Ternasky-Holland says that her mentor, Laura Ruffin, has had a big impact on the work she does now to help people. Ruffin is the founder of CruxXR and the first group of Black artists to work together on immersive storytelling. CruxXR is an important tool for WOC who work in the metaverse. It backs up claims of ownership, collects grant and residency opportunities, gives tools for getting project funding, and does a lot more. “She would back me up when I told a client I didn’t like them,” I said. There are no questions. One of the most important things in my life has been being managed by someone as thoughtful, kind, and brave as Ruffin.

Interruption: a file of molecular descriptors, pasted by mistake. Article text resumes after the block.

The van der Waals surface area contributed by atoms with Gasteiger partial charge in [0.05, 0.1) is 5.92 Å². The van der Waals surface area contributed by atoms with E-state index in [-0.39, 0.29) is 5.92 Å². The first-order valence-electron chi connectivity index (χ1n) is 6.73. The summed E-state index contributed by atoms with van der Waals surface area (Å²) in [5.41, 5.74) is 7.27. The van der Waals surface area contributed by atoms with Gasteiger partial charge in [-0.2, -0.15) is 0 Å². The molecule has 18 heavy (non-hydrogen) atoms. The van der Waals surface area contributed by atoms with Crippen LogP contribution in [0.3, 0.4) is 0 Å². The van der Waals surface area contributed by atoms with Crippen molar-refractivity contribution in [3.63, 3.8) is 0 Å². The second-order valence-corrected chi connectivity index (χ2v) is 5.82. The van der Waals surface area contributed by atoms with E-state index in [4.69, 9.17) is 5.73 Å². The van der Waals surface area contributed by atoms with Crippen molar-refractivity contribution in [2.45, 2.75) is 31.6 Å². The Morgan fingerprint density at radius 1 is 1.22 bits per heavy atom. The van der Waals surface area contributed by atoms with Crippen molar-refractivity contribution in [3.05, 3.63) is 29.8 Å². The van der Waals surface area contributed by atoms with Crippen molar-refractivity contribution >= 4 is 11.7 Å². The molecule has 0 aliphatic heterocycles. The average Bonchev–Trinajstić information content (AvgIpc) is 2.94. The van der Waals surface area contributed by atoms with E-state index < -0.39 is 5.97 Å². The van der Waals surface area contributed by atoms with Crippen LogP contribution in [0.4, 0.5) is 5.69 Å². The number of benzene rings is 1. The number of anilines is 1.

The metaverse has a lot of these important POC resources. Take Making a New Reality, a project by Kamal Sinclair, as an example. Sinclair wants to make VR more diverse and fair for people of color with her free online toolkit. There are also groups that focus on new media in a more general way, like AFROTECHTOPIA, where discussions are framed from a Black point of view. Fractal Fête, the annual school put on by AFROTECHTOPIA, is only open to Black people and has a goal of teaching. Twenty well-known Black cultural leaders in the digital world teach at this school. Annika Hansteen-Izora, Terence Nance, and Tahir Hemphill of RapResearchLab, who are all experts in digital art and research, have given talks in the past.